“I’m lazy and I’m a master procrastinator.” If you sympathise, learn how to automate network configuration with some code and spreadsheets.
In this video, the EBU’s Ievgen Kostiukevych presents a simple way to automate basic operations on Arista switches working in a SMPTE ST 2110 environment. This is done with a Python script which retrieves parameters stored in Google Sheets and uses Arista’s eAPI to implement changes to the switch.
The Python script was created as a proof of concept for the EBU’s test lab where frequent changes of VLAN configuration on the switches were required. Google Sheets has been selected as a collaborative tool which allows multiple people to modify settings and keep track of changes at the same time. This approach makes repetitive tasks like adding or changing descriptions of the ports easier as well.
Functionality currently supported:
Creating VLANs and modyfying their descriptions based on the date in a Google Sheets
Changing access VLANs and interface descriptions for the ports based on the date in a Google Sheets
Reading interfaces status and the mac address table from the switch and writing the data to the spreadsheet
With the SMPTE 2110 suite of standards largely published and the related AMWA IS-04 and -05 specifications stable, people’s minds are turning to how to implement all these standards bringing them together into a complete working system.
The JT-NM TR-1001-1 is a technical recommendation document which describes a way of documenting how the system will work – for instance how do new devices on the network start up? How do they know what PTP domain is in use on the network?
John Mailhot starts by giving an overview of the standards and documents available, showing which ones are published and which are still in progress. He then looks at each of them in turn to summarise its use on the network and how it fits in to the system as a whole.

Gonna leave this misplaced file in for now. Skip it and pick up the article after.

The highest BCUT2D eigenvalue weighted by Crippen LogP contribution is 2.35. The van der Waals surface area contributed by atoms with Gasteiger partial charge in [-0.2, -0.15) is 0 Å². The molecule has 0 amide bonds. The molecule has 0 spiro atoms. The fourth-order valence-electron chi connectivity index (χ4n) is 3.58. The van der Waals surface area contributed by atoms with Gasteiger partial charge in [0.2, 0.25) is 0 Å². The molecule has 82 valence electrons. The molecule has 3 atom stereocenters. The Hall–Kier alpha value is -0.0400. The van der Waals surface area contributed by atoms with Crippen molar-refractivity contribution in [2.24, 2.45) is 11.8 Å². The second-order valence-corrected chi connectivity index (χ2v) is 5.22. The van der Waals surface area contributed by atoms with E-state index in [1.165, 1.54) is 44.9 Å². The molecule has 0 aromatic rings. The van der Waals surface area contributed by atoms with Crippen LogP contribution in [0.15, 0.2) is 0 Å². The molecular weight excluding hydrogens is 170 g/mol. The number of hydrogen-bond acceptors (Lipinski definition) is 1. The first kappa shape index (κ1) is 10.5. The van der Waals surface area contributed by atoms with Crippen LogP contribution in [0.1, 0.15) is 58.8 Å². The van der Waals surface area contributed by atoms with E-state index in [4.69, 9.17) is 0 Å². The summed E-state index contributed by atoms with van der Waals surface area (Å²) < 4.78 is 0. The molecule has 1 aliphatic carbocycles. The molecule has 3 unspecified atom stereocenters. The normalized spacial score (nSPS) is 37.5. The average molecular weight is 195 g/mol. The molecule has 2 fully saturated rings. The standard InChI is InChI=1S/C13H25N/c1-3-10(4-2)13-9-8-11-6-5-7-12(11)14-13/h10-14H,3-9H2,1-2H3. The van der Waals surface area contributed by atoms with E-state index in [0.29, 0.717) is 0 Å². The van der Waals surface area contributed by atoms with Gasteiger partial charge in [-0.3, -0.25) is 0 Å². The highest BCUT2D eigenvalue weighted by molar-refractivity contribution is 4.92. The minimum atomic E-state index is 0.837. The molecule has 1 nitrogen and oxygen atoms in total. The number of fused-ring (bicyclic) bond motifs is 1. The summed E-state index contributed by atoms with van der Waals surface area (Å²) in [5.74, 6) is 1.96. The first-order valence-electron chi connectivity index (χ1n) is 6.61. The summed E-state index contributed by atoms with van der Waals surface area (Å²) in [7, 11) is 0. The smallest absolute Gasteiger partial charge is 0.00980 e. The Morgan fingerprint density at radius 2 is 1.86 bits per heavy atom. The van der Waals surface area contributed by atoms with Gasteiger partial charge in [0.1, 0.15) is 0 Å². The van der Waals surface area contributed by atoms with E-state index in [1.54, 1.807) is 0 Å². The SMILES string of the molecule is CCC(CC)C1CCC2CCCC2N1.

Once the groundwork is laid, we see how the JT-NM working group have looked at 5 major behaviours and what they have recommended for making them work in a scalable way. These cover things like DNS discovery, automated multicast address allocation and other considerations.
This Webinar provides an introduction to the Live IP Software Toolkit (LIST), and how and what to use it for.
Shining a light on media streams.
IP-based networks make for powerful production infrastructures because they are content-agnostic, scalable, and, in principle, flexible.
Understanding what is going on in your Live IP infrastructure is important. Are your senders transmitting according to the specifications? Does your PTP timing reference perform within proper limits? Without new tools, administrators are blind to such factors. That is where LIST comes in.
The Live IP Software Toolkit allows administrators to inspect production network traffic and visualize streams. It is closely aligned with SMPTE 2110 and related standards. LIST is currently a minimum viable product and open source.
Today at 14:00 GMT! 8th March
This Webinar covers Ultra-High Definition (UHD) Television and related technologies such as Higher Dynamic Range (HDR), Higher Frame Rates (HFR) and Next Generation Audio (NGA) in distribution.
What is the impact of Higher Frame Rates? What about Higher Dynamic Range? The German Institut für Rundfunktechnik (IRT) was involved in various subjective tests for HDR and HFR, and the IRT’s Dagmar Driesnack will cover those findings in her presentation.
Both features are also included in the latest DVB (Digital Video Broadcasting) receiver specification. Virginie Drugeon will present on DVB’s updated audio-visual coding specification, TS 101 154, which adds support for HDR, HFR and Next-Gen Audio.
UHD Features and Tests – Dagmar Driesnack
UHD in DVB Distribution Standards – Virginie Drugeon
What is next? – Interactive session with Dagmar Driesnack and Virginie Drugeon
Dagmar Driesnack, IRT, EBU Strategic Programme for Video Systems Co-Chair
Virginie Drugeon, Panasonic, DVB TM-AVC Working Group Chair